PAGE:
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Newspaper Archive of
Golden Valley News
Beach, North Dakota
June 10, 2021     Golden Valley News
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June 10, 2021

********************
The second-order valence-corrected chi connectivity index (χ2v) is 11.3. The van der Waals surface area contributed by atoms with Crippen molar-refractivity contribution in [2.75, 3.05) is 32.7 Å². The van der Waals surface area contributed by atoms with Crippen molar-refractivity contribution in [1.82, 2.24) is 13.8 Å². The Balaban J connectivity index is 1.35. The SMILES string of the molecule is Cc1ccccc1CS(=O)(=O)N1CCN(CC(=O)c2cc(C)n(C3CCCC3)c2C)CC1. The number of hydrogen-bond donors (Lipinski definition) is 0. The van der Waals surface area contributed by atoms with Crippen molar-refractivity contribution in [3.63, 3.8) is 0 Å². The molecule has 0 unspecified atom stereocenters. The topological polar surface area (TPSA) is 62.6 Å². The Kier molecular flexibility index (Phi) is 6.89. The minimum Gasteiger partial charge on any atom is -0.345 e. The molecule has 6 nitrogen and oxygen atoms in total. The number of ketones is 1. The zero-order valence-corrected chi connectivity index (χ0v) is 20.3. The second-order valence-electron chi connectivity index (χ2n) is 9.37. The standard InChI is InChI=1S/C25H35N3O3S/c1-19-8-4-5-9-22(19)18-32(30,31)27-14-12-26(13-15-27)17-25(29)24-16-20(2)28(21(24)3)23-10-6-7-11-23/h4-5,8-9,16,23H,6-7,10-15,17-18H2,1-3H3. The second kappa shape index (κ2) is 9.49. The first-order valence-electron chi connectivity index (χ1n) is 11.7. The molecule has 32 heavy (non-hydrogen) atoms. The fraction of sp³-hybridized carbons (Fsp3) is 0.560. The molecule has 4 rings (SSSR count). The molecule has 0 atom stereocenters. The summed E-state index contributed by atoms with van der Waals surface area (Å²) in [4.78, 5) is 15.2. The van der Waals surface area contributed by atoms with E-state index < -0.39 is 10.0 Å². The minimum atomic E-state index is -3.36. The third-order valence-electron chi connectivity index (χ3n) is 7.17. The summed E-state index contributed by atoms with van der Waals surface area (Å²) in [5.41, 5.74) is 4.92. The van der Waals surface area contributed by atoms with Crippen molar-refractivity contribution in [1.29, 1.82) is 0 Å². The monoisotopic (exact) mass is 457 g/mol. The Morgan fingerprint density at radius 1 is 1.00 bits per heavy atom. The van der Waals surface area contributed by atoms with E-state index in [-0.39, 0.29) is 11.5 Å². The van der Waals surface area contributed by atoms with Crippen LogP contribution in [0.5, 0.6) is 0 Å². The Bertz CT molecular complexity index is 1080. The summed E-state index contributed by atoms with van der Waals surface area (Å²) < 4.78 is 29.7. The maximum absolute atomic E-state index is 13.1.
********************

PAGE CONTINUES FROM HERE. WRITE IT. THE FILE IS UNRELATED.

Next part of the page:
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June 10, 2021 Golden Valley News Page 3 OPINION NEWS How do scammers know so much? Do you ever wonder how scam- mers know so much about you? There are several ways. Do you frequently enter contests? Not only do marketers collect infor- mation like your name, age and ad- dress, they may learn other things about you as well, AARP North Dakota says. Do you mail in warranty cards? Many warranty cards request per- sonal infermation like how much money you make. It is likely that your information is being sold to others, ei- ther legitimately or as part of a scam. Do you fill out surveys? Did you recently fill out a questionnaire rating your stay at a hotel or the service at a restaurant? Selling survey data is big business, and marketing firms and ' evencriminals can learn a lot about you based on travel preferences, what type of home you own, or what car you drive. Do you share personal updates on social media? Scammers turn to so- cial media postings to learn more about those they target. Be cautious. Don’t post personal information, nar— row who can see your posts, and avoid posting real-time updates about your whereabouts. Don’t just toss your mail in the garbage. Shred mail that has your name and address, account numbers, or other personal data. If you don’t . have a home shredder, save your pa- pers for a neighborhood shredding event. Obituaries are prime hunting grounds for scammers, who learn the names of vulnerable widows, widow- ers, children or grandchildren. Keep personal information in obituaries to a minimum. Finally, many public records are available at the federal, state, county and city levels, including census data, property information, criminal records, bankruptcies, and tax liens. Private companies can pull together all this information on you and sell it to anyone, and it’s 100 percent legal. If you think you have fallen victim to any type of scam, call the AARP Fraud Watch Network Helpline at 877-908-3360 for guidance and sup- port, or visit the AARP Fraud Watch Network at watchnetwo'rk. United States has outgrown federalism When the Articles of Confedera— tion proved inadequate for dealing with the critical problems left after the 1783 armistice with England, the leading colonists advocated a na- tional meeting of colonial delegates to amend the Articles. After several years of jerks and starts, the 1787 convention came to order and 55 delegates worked through the steamy Philadelphia summer to negotiate solutions for the weaknesses of the Confederation. The creation of federalism by granting specific powers to the fed- eral government and reserving all other powers to the states worked quite well for the first decades when horse-and-buggy was the means of transportation and most business was local. As time passed, the Supreme Court was asked to take a second look at the traditional interpretations of the commerce clause, the general welfare clause, equal protection clause, among others. So the defini- tion of federalism has been expanded to deal with new unforeseen prob— lems arising out of nationalization of the country. However, the American economy, society and culture have become so national that the fragmentation of a 1787 federal system no longer serves the people adequately. The structure of the goVerri‘hE‘nt oughtho facilitate, rather than delay or obstruct the pros- perity and happiness of the people. At the present time, groups have come into existence with the goal of GOII gadgets that can help Dear Savvy Senior, Do you know of any golfing equipment that can help older golfers? My dad, who’s 76, loves to play golf, but‘arthritis in his hands has made griping the club challeng- ing, and his fragile lower back makes stooping over to tee-up or retrieve the ball a problem too. Is there any- thing out there that can help? Golfing Buddy Dear Buddy, There are actually a wide variety of adaptive golf equipment that can help older golfers who struggle with injuries, arthritis or loss of mobility. Here are several golfing products that may help with different needs. Gripping Solutions Gripping a golf club is a very common problem for seniors with hand arthritis or those who have hand or elbow injuries. To help alleviate this problem there are specially de- signed golf gloves and grips that can make a big difference. Two of my favorite gloves are the Bionic Golf Gloves (Bionic- that have extra padding in the palm and finger joints to im- prove grip. And the Power Glove ( that has a small strap attached to the glove that loops around the club grip to secure it in your hand. These run between $20 and $30. Another option is to get oversized grips installed on your dad’s clubs. These can make gripping the club easier and more comfortable and are also very good at absorbing shock. Oversized grips are usually either one-sixteenth-inch or one-eighthi This could be YOUR AD! This space could include your logo, picture, name, and contact info, plus details about your services and products. An ad this size runs in all multi-day weekly N.D. newspapers for $700 or less! (full state and regions also available.) Matters By Lloyd Omdahl N.D. changing the Constitution. A num- ber of states have signed on to the proposal to have two-thirds of the state legislatures call a constitutional convention. Other folks want to junk the Electoral College for direct elec- tion of the president. Then there are others that want to reverse the Supreme Court decision declaring corporations people for purposes of contributing to cam— paigns. Another group wants a con- vention limited to adding an amendment requiring a balanced budget at the federal level. Support and oppbsition to all of these convention proposals has been bipartisan with the John Birch Soci- ety and the Eagle Forum against and the conservative American Legisla- tive Exchange Council in favor. States have been so divided on the proposals that they have been with- drawing their consent as fast as new supporters have appeared. Most of the dialogue about forc- ing a call of various conventions is not relevant to the greater question of redesigning the national government to manifest the national complexion , of our economy and society. National issues have become more important than state issues. The failure of federalism is well documented by our recent experi- ence with the muddled management By Jim Miller inch larger in diameter than a stan— dard grip, and cost around $10 per grip. You can find these grips and have them installed at your local golf store or pro shop. Or, for a grip-and-glove combina- tion fix, check out Quantum Grip (QuantumGripcom), which incorpo- rates Velcro material recessed in the golf club grip and a companion golf glove that has mating Velcro material in the palm. Cost: $25 per grip, and $40 a glove. Upright Tools For golfers with back, hip or knee problems, there are a number of dif— ferent tools that can eliminate the repetitive bending and stooping that comes with playing golf. For exam— ple, for teeing up ,the ball without bending over, consider the Tee-Up Foldaway by Zero Bend Golf. This is a 34-inch long-handled tool that has a trigger-style handgrip and a jaw that holds the ball and tee for easy placement. It costs $70 at ZeroBend— ‘ V For other stoop-proof tee-up solu- tions, see the Tee Pal Pro ($70, and Joe’s Original Backtee ($25, and Upright— Golf .com also offer ball pickup tools and magnetic ball marker products that cost under $15. Or, if you just want a great all— around golf picker—upper, consider Contact the N.D. Newspaper Assoc. or your local paper about the 2x2 network: 701 423-6397 Your name and contact info of COVID-l9 at all levels of govem— ment. President Donald Trump put federalism to the test when he dele— gated the COVID-19 pandemic to the states. States became enemies as they tried to outbid each other for medical supplies needed to fight COVID-19. Then the federal government got into the act and was competing with the states. Responses to the pandemic varied radically from one state to the next. Some states closed their doors to out- of-staters. Masking rules were in- consistence, with governors fighting local governments. It would have made a great road show but the cast was too big. It would be funny except some experts estimate that federalism and its implementers caused 300,000 of the COVID deaths. A federal system spawns a lot of piecemeal policy. Because federal- ism requires the mobilization of a high level public support, processes are slow and cumbersome. But just as in the days of the Arti— cles of Confederation we are now faced with problems that are not being solved in a federal system. It will take a national government to develop universal health care, to cope with earth warming, to respond effectively to natural disaster, to fi- nance the infrastructure, to secure equal rights for all, and to cope with unforeseen crises. All of these will require a greater sense of community. older golfers the Graball GrabAll Jaw — sold through for $10 for a package of two. It attaches to the handle end of your putter and chip- per and is designed to pick up golf balls, flagsticks, putters and green side chippers. Reflective Golf Balls If diminished vision makes locat- ing the ball challenging, Chromax golf balls ( can help. These are reflective colored golf balls that make them appear larger and brighter. Cost: $10 for a three—pack. Easy Carts There are also ergonomically de- signed golf carts that can help older golfers tote their clubs around. the course. If you like to walk, Cad— dyTek ( and Clicgear ( has a variety of three and four-wheeled push/pull carts that are highly rated for func- tion and foldability. Costs typically range between $150 and $300. Or, for severe mobility loss, the SoloRider specialized electric golf cart ( provides the ability to play from a seated or stand- ing-but—supported position. Retailing for $10,500, plus a $600 shipping fee, this cart is lightweight and pre- cisely balanced so it can be driven on tee boxes and greens without causing any damage. Federal ADA laws re- quire that all public golf courses allow them. Send your senior questions to: Savvy Senior, PO. Box 5443, Nor- man, OK 73070, or visit SavvySe- Jim Miller is a contributor to the NBC Today show and author of “The Savvy Senior” book. The Prairie West Development Foundation office will be closed from Monday, June 14 through Monday, June 21 and will reopen Tuesday, June 22. Gov. Doug Burgum renders remarks at the sendoff ceremony honoring 225 soldiers of the North Dakota Army National Guard’s 1st Battalion, 1.88th Air Defense Artillery Regiment, at the Alerus Center in Grand Forks, June 5. (Courtesy Photo) N.D. Guard members leave fOr mission, GRAND FORKS About 225 soldiers of the North Dakota Army National Guard’s lst Battalion, 188th Air Defense Artillery Regi- ment were honored June 5 at a send- off ceremony at the Alerus Center in Grand Forks in preparation of a long-year mobilization to the na— tional capitol region. Addressing the departing soldiers were the commander-in-chief of the North Dakota National Guard, Gov. Doug Burgum, US. Sen. John Ho- even, US. Sen. Kevin Cramer, Maj. Gen.'Al Dohrmann, North Dakota National Guard adjutant general and Command Sgt. Maj. Eric Bindstock, North Dakota National Guard senior enlisted leader. The unit is com- manded by Lt. Col. Walyn Vannur- den and the senior enlisted soldier is Command Sgt. Maj. Russell Garrett. “This is the 12th mobilization for the 1_-188th ADA since 2004, mak— ing it the most-deployed unit in the North Dakota Army National Guard,” said Burgum. “We are deeply grateful for their courageous service and sacrifice, and we ac- knowledge and appreciate the in-. credible service and sacrifice of their families as well. North Dakota stands in strong support of these families and our soldiers as they ful- fill their duty to protect our nation and our most cherished freedoms.” Their mission involves collabo- rating with other Department of De- fense agencies forming the integrated air defense system pro- tecting the airspace around the Washington DC. area. The soldiers will contribute to Operation Noble Eagle. The air defenders supported the Operation Noble Eagle mission twice before - from July 20l3 to April 2014 and March 2017 to Feb— ruary 2018. Soldiers from this unit deployed to Kosovo as part of a NATO peacekeeping mission, six times to Afghanistan and twice to Iraq. The North Dakota National Guard also has about 70 soldiers as— signed to Company C, 2nd Battalion. 285th Aviation Regiment, serving in the national capitol region. They de- ployed November 2020 and are ex— pected home later this summer. Funding allows North Dakota to enhance its rent relief program BISMARCK — In the final days of the recent North Dakota legisla- tive session, lawmakers authorized access to almost $352 million in federal resources to transform the state’s Emergency Rent Bridge into a more comprehensive rental assis- tance program. Called ND Rent Help, the pro- gram will aid more North Dakotans with the goal of helping restore their economic well-being and housing stability. 1 Phase one of ND Rent Help was Free Alzheimer’s virtual presentation set,- DICKINSON The Alzheimer’s Association will offer a free virtual presentation titled Effective Commu— nication Strategies. This presentation will take place on Thursday, June 17, from 1 — 2:15 pm. The webinar is free and open to Jerkovic selected to Jamestown Dean's List JAMESTOWN — Antonia Jerkovic of Beach has been selected to the University of Jamestown's Spring 2021 Dean's List for main- taining a semester GPA of 3.50 or better. Kubik named to Dean's List at DSU DICKINSON Cheryl Kubik of Sentinel Butte has been named to Dickinson State University's Dean's List for the 2021 spring semester. Eligible students must be enrolled full-time and must earn a 3.5 GPA or higher. implemented June 1, 2021, and re- places the state’s Emergency Rent Bridge. According to the North Dakota Department of Human Serv— ices, this new, enhanced program can now assist households at higher income levels and for a longer pe- riod of time. The program’s income eligibility was increased from 60% of area median income (AMI) to 80% of AMI, which equals an an— nual income of up to $80,000 for a family of four depending on the county in which they are located. the public. Registration is required. This project is supportedby funding granted through the North Dakota Department of Human Services, Aging Service Division. Call 1-800-272-3900 to register for the class. ABBREVIATED NOTICE OF INTENT TO AMEND ADMINISTRATIVE RU LES RELATING TO enforcement of fed- eral out of service orders in order to comply with the Federal Motor Carrier Safety Administration’s Motor Carrier Safety Assistance Program grant. North Dakota Highway Patrol will hold a public hearing to address proposed changes to the N.D. Admin. Code 38.04.0102 at' NDHP Conference Room State Capitol Building 600 Boulevard Ave. Bismarck, ND Tues., July 6, 2021 2:00 pm. CDT ' Acopy oi the proposed rules may be re— viewed at the office of the North Dakota Highway Patrol. 600 E Boulevard Ave. Dept. 504, Bismarck. ND 585050240. A copy of the proposed rules and/or a regulatory analysis may be requested by writing the above address, emailing or calling 701- 328-2447. Written or oral comments on the proposed rules sent to the above address or telephone number and received by Monday, July 19, 2021 will be fully considered. If you plan to attend the public hearing and will need special facilities or assistance relating to a dis» ability, please contact the North Dakota Highway Patrol at the above telephone number or_ address at least 5 days prior to the public hearing. Dated this 3rd day of June 2021. Colonel Brandon Solberg Superintendent The assistance terms were also ex— tended from six months to up to 12 months. To participate, at least one mem— ber of the household must have qualified for unemployment or have experienced a reduction in income during the pandemic and be behind in rent or at risk of homelessness or housing instability. Households with incomes below 50% of AMI will re— ceive priority. Renters can begin the application process at https://porta——rent. Please suppofl your local merchants ABBREVIATED NOTICE OF INTENT TO AMEND AND ADOPT ADMINISTRATIVE RULES RELATING TO EDUCATOR LICENSURE Education Standards and Practices Board will hold a public hearing to address proposed adoption to the ND. Admin. Code 67.1.02-02. 674—0203. 67.1—0203-07. 67.1-02-03. 674-0204. 67.1-02-05. 67.1—02-06. Education Standards and Practices Board 2718 Gateway Ave. Suite 204 Bismarck, ND Wed., July 7, 2021 3:00 pm. CT A copy of the proposed rules may be obtained by calling the lfdum‘ilion Standards and Practices Riléli‘d (701) 328-9641. Also. written comments may be submitted to 2718 Gateway Ave. Bismarck ND until July it), 2021. If you plan to attend the public hearing and will need special facilities or assistance relating to a disability. please contact the Education Standards and Practices Board at the above telephone number or address at least 3 days prior to the public hearing. Dated this 28th day oi May 2021 Rebecca 8. Pitkin. PhD Executive Director Education Standards and Practices Board